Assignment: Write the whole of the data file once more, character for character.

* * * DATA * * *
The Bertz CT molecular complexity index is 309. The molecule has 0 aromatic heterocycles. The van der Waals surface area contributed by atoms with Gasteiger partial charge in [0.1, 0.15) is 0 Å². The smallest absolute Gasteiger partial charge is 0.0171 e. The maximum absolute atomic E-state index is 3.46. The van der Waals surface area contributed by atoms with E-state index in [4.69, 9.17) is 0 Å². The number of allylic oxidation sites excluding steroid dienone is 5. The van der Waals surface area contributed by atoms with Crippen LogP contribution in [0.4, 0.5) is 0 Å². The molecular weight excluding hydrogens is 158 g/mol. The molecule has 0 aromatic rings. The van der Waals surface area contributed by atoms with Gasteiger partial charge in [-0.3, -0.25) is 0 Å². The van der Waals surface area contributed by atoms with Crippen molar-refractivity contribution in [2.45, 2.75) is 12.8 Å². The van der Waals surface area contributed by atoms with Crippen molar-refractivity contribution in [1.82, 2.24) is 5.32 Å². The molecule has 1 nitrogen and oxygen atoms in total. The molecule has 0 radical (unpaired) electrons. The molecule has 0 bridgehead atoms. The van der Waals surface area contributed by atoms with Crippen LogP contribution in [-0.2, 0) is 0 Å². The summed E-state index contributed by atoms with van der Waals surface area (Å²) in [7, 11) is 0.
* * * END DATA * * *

The Bertz CT molecular complexity index is 309. The molecule has 0 aromatic heterocycles. The van der Waals surface area contributed by atoms with Gasteiger partial charge in [0.1, 0.15) is 0 Å². The smallest absolute Gasteiger partial charge is 0.0171 e. The maximum absolute atomic E-state index is 3.46. The van der Waals surface area contributed by atoms with E-state index in [4.69, 9.17) is 0 Å². The number of allylic oxidation sites excluding steroid dienone is 5. The van der Waals surface area contributed by atoms with Crippen LogP contribution in [0.4, 0.5) is 0 Å². The molecular weight excluding hydrogens is 158 g/mol. The molecule has 0 aromatic rings. The van der Waals surface area contributed by atoms with Gasteiger partial charge in [-0.3, -0.25) is 0 Å². The van der Waals surface area contributed by atoms with Crippen molar-refractivity contribution in [2.45, 2.75) is 12.8 Å². The van der Waals surface area contributed by atoms with Crippen molar-refractivity contribution in [1.82, 2.24) is 5.32 Å². The molecule has 1 nitrogen and oxygen atoms in total. The molecule has 0 radical (unpaired) electrons. The molecule has 0 bridgehead atoms. The van der Waals surface area contributed by atoms with Crippen LogP contribution in [-0.2, 0) is 0 Å². The summed E-state index contributed by atoms with van der Waals surface area (Å²) in [7, 11) is 0.